4. INTER-SATELLITE RANGING

Inter-satellite Ranging Methods

Depends on the mission requirements, inter-satellite ranging can be performed in many ways. Fig. 5
depicts a breakdown of the various options. First, a choice needs to be made whether or not to
perform the ranging in a direct or an indirect manner. The indirect method comprises the subtraction
of two measurements for which the difference yields the inter-satellite range. This can be done
using GNSS measurements from onboard GNSS receivers, tracking data via ground station/
Tracking and Data Relay Satellite System (TDRSS)/ Precise Range and Range Rate Equipment
(PRARE) [15], or two-line elements as provided by North American Aerospace Defense Command
(NORAD).

Inter-satellite
ranging
Indirect Direct
One-way Two-way
GNSS
Ground station
trackin
GNSS-like
Pulse
g phase or code
PRARE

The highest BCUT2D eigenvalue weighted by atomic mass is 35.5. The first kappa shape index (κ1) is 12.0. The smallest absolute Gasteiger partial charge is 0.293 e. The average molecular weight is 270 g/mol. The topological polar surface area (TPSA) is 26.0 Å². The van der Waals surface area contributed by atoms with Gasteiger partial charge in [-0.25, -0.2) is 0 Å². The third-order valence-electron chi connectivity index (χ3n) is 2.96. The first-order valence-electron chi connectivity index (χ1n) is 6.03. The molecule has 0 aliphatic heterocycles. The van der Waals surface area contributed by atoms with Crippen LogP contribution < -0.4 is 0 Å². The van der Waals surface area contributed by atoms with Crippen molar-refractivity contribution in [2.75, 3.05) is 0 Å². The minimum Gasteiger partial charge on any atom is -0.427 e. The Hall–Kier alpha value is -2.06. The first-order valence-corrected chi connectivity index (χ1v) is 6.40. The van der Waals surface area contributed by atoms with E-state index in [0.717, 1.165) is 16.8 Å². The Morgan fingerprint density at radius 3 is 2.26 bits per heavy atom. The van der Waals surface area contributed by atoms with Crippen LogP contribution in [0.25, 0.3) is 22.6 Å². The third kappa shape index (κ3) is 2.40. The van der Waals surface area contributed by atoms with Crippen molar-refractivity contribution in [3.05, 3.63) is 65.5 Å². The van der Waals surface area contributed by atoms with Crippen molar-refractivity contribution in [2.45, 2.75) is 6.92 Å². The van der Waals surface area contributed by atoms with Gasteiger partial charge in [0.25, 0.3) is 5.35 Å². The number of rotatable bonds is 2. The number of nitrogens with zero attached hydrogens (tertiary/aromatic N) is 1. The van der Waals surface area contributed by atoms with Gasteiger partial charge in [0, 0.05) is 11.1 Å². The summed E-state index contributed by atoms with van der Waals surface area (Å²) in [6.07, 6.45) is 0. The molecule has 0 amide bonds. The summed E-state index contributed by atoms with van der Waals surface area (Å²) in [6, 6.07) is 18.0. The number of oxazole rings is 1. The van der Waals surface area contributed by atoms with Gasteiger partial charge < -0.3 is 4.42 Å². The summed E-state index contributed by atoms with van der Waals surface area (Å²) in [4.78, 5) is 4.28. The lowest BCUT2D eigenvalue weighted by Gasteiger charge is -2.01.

trackin
Range rate
/Do
Transponder
g ppler shift
TDRSS
tracking
Two-line
elements

Fig. 5. Inter-satellite ranging options
If indirect measurements are not available, not exact enough, or if it is desired to obtain the range in
a more autonomous manner, a direct range measurement between the satellites needs to be made.
This can be done using a one-way signal or a two-way signal. The latter can be split into pulsed
(radar or lidar) and transponder-based methods while the former can be divided into GNSS-like or
range rate/Doppler shift methods. Note that if the clocks on the two satellites are perfectly
synchronized, accurate one-way ranging using pulses is possible. However, since this is very hard to
achieve in practice, this method is not considered to be a feasible option.
The one-way ranging methods suffer from ambiguity (GNSS-like, phase or code measurements) or
do not directly provide a range measurement (range rate measurements e.g. interferometric). An